Low-Fat Protein Bar recipes
April 16, 2007 11:30 AM   Subscribe

Protein bars: Best low-fat high-protein recipes? I'm trying to cut out spending money on Luna, Balance, and Clif Builder bars, but all the recipes I can find have about as much fat as protein, and certainly don't make the minimum 30-30-40 grade. Yes, even the Alton Brown one. Alternatively, recommend pescotarian, easily portable high-protein food sources (cottage cheese isn't portable enough).

I have checked previous threads on the subject and the recipes linked haven't met my needs. I would carry around a can opener and cans of light tuna, but ever since a three-month stint of eating far more tuna than God ever intended for any man or woman to eat the smell has made me nauseous.
posted by anonymous to Food & Drink (8 answers total)
I've made these before. They taste pretty good and feel like a CliffBar (as opposed to Power Bar). They're called 40/30/30 bars:

1 Cup Brown Rice Syrup
1/2 Cup Natural Peanut Butter
1 Cup Grapenuts
3/4 Cup Protein Poweder
1.5 Tbsp Canola Oil

* Mix brown rice syrup and peanut butter in a double boiler
* add grapenuts and oil
* add protein powder - mix fast!
* Spread in a non-stick pan and put in fridge to set up

This makes about 12 servings and each serving has:
200 calories
20g carbs
15g protein
6.5g fat

I got this recipe from another user at myfooddiary.com.
posted by spikeleemajortomdickandharryconnickjrmints at 11:47 AM on April 16, 2007 [2 favorites]

Here's a recipe for high protein peanut butter balls. I have not tried them but people seem to like them. Unfortunately I don't have the stats on them but you could probably type it into thedailyplate.com to figure it out.

16 oz. peanut butter
1 c. vanilla protein powder
8 packets splenda
1 c. dry milk

You might find more such recipes at Before & After Help.
posted by cabingirl at 11:53 AM on April 16, 2007

Hot-smoked salmon or 'salmon jerky' runs at about 40% protein and while it's not fat-free, it's high in omega-3.
posted by solid-one-love at 2:25 PM on April 16, 2007

Perhaps gluten-based foods? I was amazed when I discovered how much protein seitan has.

Or, simply take a recipe you like (such as Alton Brown's) and replace some of the flour with active wheat gluten.
posted by JMOZ at 3:12 PM on April 16, 2007

Hot-smoked salmon or 'salmon jerky' runs at about 40% protein and while it's not fat-free, it's high in omega-3.

And sodium.

Cabot makes single-serving reduced fat cheddar bars. 50 calories, 3.5g fat, 6g protein, <1 carbs. If you'd carry cans of tuna and a can opener, but cottage cheese isn't portable enough, then presumably the issue is refrigeration, but a vacuum-sealed stick of cheddar will keep much longer than cottage cheese.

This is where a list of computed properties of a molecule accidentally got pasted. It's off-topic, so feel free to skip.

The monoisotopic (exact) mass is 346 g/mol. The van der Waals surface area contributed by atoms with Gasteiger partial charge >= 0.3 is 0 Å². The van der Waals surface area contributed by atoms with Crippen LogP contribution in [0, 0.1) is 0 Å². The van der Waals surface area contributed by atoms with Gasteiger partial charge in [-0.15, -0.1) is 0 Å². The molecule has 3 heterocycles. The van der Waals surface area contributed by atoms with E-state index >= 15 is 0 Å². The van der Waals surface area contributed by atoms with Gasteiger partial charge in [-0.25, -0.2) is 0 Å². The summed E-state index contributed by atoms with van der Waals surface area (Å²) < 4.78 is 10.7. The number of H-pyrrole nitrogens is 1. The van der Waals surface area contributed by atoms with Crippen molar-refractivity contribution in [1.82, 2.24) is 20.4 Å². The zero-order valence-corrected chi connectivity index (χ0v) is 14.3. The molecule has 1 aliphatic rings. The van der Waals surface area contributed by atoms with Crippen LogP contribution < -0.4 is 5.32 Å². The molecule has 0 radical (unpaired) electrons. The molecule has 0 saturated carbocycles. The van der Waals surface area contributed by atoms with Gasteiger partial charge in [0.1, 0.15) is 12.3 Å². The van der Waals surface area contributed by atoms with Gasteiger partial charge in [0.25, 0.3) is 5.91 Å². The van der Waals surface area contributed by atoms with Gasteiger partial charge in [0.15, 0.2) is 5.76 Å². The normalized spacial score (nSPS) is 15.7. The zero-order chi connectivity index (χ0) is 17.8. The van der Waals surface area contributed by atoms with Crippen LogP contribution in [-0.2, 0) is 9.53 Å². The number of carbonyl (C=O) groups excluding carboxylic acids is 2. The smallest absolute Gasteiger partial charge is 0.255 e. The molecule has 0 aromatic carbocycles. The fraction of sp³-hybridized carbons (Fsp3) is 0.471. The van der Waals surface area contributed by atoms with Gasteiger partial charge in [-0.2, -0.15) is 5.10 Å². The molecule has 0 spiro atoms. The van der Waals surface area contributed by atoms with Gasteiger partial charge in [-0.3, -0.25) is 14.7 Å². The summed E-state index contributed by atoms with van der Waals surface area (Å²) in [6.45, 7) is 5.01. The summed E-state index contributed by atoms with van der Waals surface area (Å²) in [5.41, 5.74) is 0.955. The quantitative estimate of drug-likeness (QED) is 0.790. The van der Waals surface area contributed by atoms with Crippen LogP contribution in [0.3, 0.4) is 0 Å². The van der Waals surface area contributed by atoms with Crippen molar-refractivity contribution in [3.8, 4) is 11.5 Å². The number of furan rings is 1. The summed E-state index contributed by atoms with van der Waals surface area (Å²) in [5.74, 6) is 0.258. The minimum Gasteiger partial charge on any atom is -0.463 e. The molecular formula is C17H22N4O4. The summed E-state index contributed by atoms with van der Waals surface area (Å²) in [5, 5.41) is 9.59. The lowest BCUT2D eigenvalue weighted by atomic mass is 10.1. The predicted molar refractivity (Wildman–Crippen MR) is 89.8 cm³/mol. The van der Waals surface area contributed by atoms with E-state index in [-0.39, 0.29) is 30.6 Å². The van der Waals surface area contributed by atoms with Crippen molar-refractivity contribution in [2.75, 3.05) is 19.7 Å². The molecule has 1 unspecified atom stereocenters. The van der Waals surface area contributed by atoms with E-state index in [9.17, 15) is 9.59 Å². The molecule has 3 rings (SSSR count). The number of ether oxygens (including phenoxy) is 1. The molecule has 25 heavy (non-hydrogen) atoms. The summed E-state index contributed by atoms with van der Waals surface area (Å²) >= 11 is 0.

posted by staggernation at 3:33 PM on April 16, 2007

Check out Snickers Marathon chocolate bars. 28 grams of protein per bar, and relatively low in fat as I recall.
posted by lorrer at 5:25 PM on April 16, 2007

Meat substitutes for the usual chicken/buffalo/turkey burgers or breasts are possible. Unfortunately, this method will be much more expensive with the substitutes -- I've found that any of them that are even close to a macro-ratio of a chicken breast or lean burger get expensive *real* quick. But if you want to avoid all meat except fish, you run out of options real quick.

Anyways, make up a whole bunch of (insert meat or meat sub here) patties/breasts on the weekend, and seal them up into individual bags or tupperware. The massive foreman or a real grill is great for this. Individually store them in ziplock or tupperware. Add some frozen veggies, maybe low-carb tortillas, and you are set all week. Personally, I would just heat them up in a microwave and have some salsa or hot sauce or 0 cal ranch on the side.

Protein shakes (duh), string cheese made from skim milk, some cheese curds, hard boiled eggs, egg beaters (one carton has ~42 g protein, add fat free cheese for flavor), not-dogs (too fatty maybe?), cottage cheese, canned salmon.
posted by rsanheim at 11:30 PM on April 16, 2007

One thing to remember is that your body can only process roughly 25g of protein at a time (this varies slightly by body, but don't expect to be able to use substantially more than 25g). The rest won't be useful. So eat high-protein foods in fairly small portions.

A great cheap source of protein is Fantastic Foods seitan mix. The initial prep takes a couple hours (mixing and then boiling the little seitan balls), but then you have a large and extremely cheap (and freezeable if you like) supply of protein.

You can boil them with, or later soak them in, any flavor you like and they'll absorb it (soy sauce, BBQ sauce, salsa, teriyaki sauce, etc.) For carrying, you could put a few flavored balls in a mini Ziploc.
posted by allterrainbrain at 1:30 PM on April 17, 2007 [2 favorites]

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